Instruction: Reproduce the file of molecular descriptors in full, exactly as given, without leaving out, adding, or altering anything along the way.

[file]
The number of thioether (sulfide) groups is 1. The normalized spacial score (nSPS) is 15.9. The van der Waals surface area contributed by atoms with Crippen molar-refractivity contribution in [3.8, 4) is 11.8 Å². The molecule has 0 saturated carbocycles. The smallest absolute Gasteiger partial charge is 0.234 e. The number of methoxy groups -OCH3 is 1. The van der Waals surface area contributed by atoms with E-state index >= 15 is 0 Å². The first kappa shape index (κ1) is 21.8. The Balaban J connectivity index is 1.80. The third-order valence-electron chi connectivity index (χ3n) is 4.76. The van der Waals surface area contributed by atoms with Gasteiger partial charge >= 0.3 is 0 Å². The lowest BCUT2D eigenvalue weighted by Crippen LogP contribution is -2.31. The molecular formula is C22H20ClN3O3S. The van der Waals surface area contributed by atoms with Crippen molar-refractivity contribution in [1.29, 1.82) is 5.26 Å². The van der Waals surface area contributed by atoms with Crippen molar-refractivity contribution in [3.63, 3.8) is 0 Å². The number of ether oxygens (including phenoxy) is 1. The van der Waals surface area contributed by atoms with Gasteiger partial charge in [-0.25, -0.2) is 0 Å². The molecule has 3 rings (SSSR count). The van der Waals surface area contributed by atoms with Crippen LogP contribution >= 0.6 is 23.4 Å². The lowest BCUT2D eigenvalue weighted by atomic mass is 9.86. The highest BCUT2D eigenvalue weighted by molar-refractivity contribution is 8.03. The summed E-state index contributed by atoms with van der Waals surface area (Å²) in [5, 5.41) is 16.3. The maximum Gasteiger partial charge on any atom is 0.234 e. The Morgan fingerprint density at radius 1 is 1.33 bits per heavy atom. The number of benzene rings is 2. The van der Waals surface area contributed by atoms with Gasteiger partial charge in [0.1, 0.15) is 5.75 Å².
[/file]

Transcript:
The number of thioether (sulfide) groups is 1. The normalized spacial score (nSPS) is 15.9. The van der Waals surface area contributed by atoms with Crippen molar-refractivity contribution in [3.8, 4) is 11.8 Å². The molecule has 0 saturated carbocycles. The smallest absolute Gasteiger partial charge is 0.234 e. The number of methoxy groups -OCH3 is 1. The van der Waals surface area contributed by atoms with E-state index >= 15 is 0 Å². The first kappa shape index (κ1) is 21.8. The Balaban J connectivity index is 1.80. The third-order valence-electron chi connectivity index (χ3n) is 4.76. The van der Waals surface area contributed by atoms with Gasteiger partial charge >= 0.3 is 0 Å². The lowest BCUT2D eigenvalue weighted by Crippen LogP contribution is -2.31. The molecular formula is C22H20ClN3O3S. The van der Waals surface area contributed by atoms with Crippen molar-refractivity contribution in [1.29, 1.82) is 5.26 Å². The van der Waals surface area contributed by atoms with Crippen molar-refractivity contribution in [3.63, 3.8) is 0 Å². The number of ether oxygens (including phenoxy) is 1. The van der Waals surface area contributed by atoms with Gasteiger partial charge in [-0.25, -0.2) is 0 Å². The molecule has 3 rings (SSSR count). The van der Waals surface area contributed by atoms with Crippen LogP contribution >= 0.6 is 23.4 Å². The lowest BCUT2D eigenvalue weighted by atomic mass is 9.86. The highest BCUT2D eigenvalue weighted by molar-refractivity contribution is 8.03. The summed E-state index contributed by atoms with van der Waals surface area (Å²) in [5, 5.41) is 16.3. The maximum Gasteiger partial charge on any atom is 0.234 e. The Morgan fingerprint density at radius 1 is 1.33 bits per heavy atom. The number of benzene rings is 2. The van der Waals surface area contributed by atoms with Gasteiger partial charge in [0.1, 0.15) is 5.75 Å².